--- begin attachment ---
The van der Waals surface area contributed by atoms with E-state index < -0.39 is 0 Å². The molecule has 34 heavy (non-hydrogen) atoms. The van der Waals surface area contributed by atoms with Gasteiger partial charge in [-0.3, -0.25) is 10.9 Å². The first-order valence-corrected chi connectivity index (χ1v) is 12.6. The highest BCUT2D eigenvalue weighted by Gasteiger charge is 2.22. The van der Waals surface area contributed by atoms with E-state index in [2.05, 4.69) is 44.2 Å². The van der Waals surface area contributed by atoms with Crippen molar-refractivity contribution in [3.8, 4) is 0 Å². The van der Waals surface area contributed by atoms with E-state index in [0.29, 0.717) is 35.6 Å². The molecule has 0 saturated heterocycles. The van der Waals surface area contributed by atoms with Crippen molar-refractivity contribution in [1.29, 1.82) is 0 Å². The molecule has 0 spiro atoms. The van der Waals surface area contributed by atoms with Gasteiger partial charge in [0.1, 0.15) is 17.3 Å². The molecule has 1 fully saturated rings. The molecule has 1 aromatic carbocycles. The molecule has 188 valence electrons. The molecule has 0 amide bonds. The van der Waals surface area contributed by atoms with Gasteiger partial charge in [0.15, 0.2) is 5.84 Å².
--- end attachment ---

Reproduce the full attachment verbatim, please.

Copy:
The van der Waals surface area contributed by atoms with E-state index < -0.39 is 0 Å². The molecule has 34 heavy (non-hydrogen) atoms. The van der Waals surface area contributed by atoms with Gasteiger partial charge in [-0.3, -0.25) is 10.9 Å². The first-order valence-corrected chi connectivity index (χ1v) is 12.6. The highest BCUT2D eigenvalue weighted by Gasteiger charge is 2.22. The van der Waals surface area contributed by atoms with E-state index in [2.05, 4.69) is 44.2 Å². The van der Waals surface area contributed by atoms with Crippen molar-refractivity contribution in [3.8, 4) is 0 Å². The van der Waals surface area contributed by atoms with E-state index in [0.29, 0.717) is 35.6 Å². The molecule has 0 saturated heterocycles. The van der Waals surface area contributed by atoms with Crippen molar-refractivity contribution in [1.29, 1.82) is 0 Å². The molecule has 0 spiro atoms. The van der Waals surface area contributed by atoms with Gasteiger partial charge in [0.1, 0.15) is 17.3 Å². The molecule has 1 fully saturated rings. The molecule has 1 aromatic carbocycles. The molecule has 188 valence electrons. The molecule has 0 amide bonds. The van der Waals surface area contributed by atoms with Gasteiger partial charge in [0.15, 0.2) is 5.84 Å².